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Salima Ikram lecturing at UC Berkeley.

Salima Ikram is shown here before a projected image, lecturing today at UC Berkeley, Center for Middle Eastern Studies, about Egyptian animal mummies. There was a belief among the Ancient Egyptians that the spirit could be maintained forever if the physical body, and the name could be recognized. Thus they preserved the physical body of the deceased person, and wrapped them in linen with their names, and incantations to present to the gods when they entered their realm. These people had various symbolic linkages with various animals, and these animals could communicate with the gods in specific ways to help with these people’s reception into the afterlife. For them this afterlife was just as real as the present life, and would be much better than the current one if the proper procedures were followed when entering this spiritual realm. The procedures were rigorous, and complex, and therefore required a priest to perform them properly. This cost a great deal of time, and effort, and, of course, of money.

This was an informative lecture filled with a great many detailed slides showing various embalmed animals. They were mummified for several different specific reasons. Some were to be used as companions in the afterlife just as these particular animals were pets in the physical life of the person. Some photos were shown of mummified people with their mummified companion dogs at their feet in much the same relationship in death that they would have had in physical life. Another kind of mummified animal was in the form of food, and these animals were prepared in such a way that the human mummy would have mummified animal food for their consumption in the afterlife. There were some special sacred animals who were sacred in themselves such as the singular living Apis Bull which — like the modern Dalai Lama — filled a living place central to the whole religious system. When this special animal died it was necessary to mummify him, and to find his spirit, through special symbolic marks, in a new calf which then became the new living Apis Bull. There was another type of mummified animal she called ex votos which functioned rather like a votive candle in a church which represented you to the higher powers for a while while you were still alive. This practice represented saying to these powers that you were here and willing to honor them with a present of one of these mummified animals — there were many different types for different occasions — and this was proof of your fealty.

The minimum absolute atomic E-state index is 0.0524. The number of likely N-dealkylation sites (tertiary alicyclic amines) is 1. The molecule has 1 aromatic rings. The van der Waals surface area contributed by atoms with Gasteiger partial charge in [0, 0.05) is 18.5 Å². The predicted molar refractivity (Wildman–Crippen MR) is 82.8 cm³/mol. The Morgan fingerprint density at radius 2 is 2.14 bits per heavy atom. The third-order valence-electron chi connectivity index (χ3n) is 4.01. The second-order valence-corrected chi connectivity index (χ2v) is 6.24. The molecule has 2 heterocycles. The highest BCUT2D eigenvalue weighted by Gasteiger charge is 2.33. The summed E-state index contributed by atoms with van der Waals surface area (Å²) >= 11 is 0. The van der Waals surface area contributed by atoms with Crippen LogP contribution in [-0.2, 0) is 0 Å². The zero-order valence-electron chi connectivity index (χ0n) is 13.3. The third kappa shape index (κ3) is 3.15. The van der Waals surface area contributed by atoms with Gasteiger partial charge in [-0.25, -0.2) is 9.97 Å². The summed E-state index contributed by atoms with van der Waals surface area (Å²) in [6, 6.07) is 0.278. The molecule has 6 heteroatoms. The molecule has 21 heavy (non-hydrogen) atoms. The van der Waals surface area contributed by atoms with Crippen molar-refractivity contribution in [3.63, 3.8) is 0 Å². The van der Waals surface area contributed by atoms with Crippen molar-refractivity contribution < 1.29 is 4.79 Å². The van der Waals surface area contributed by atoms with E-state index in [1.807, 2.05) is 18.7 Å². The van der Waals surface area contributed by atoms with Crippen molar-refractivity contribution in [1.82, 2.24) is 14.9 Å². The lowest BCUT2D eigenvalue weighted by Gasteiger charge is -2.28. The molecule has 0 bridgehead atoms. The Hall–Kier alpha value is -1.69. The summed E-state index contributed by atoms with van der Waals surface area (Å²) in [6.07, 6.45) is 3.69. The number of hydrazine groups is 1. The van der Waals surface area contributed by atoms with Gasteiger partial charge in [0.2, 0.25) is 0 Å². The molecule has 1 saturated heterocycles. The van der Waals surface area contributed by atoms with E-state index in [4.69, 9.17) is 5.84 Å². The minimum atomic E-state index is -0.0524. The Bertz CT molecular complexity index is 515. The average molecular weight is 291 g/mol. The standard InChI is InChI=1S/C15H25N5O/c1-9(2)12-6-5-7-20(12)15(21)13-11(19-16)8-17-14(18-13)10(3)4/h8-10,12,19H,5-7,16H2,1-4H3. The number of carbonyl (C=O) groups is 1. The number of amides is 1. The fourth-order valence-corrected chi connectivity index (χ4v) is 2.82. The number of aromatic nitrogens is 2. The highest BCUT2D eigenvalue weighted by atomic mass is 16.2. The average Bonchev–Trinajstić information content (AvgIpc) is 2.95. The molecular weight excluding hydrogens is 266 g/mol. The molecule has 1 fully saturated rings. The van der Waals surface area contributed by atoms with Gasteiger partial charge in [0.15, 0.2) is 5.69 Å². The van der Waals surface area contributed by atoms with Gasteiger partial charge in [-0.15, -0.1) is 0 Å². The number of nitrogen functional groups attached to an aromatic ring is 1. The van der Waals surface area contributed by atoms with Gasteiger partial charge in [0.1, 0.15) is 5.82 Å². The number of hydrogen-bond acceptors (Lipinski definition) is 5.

This was an enjoyable lecture and it gave an insight into another people’s very different relationship with the problems of existence, and of that acknowledged briefness of existence with the deep time that preceded that existence, and that deep time which will follow it. It seems like a desperate plea spoken out into the darkness by an emerging human consciousness which was grasping futilely at a potential meaning of it all. A search for something that was somehow greater than the obvious temporariness of the world about them.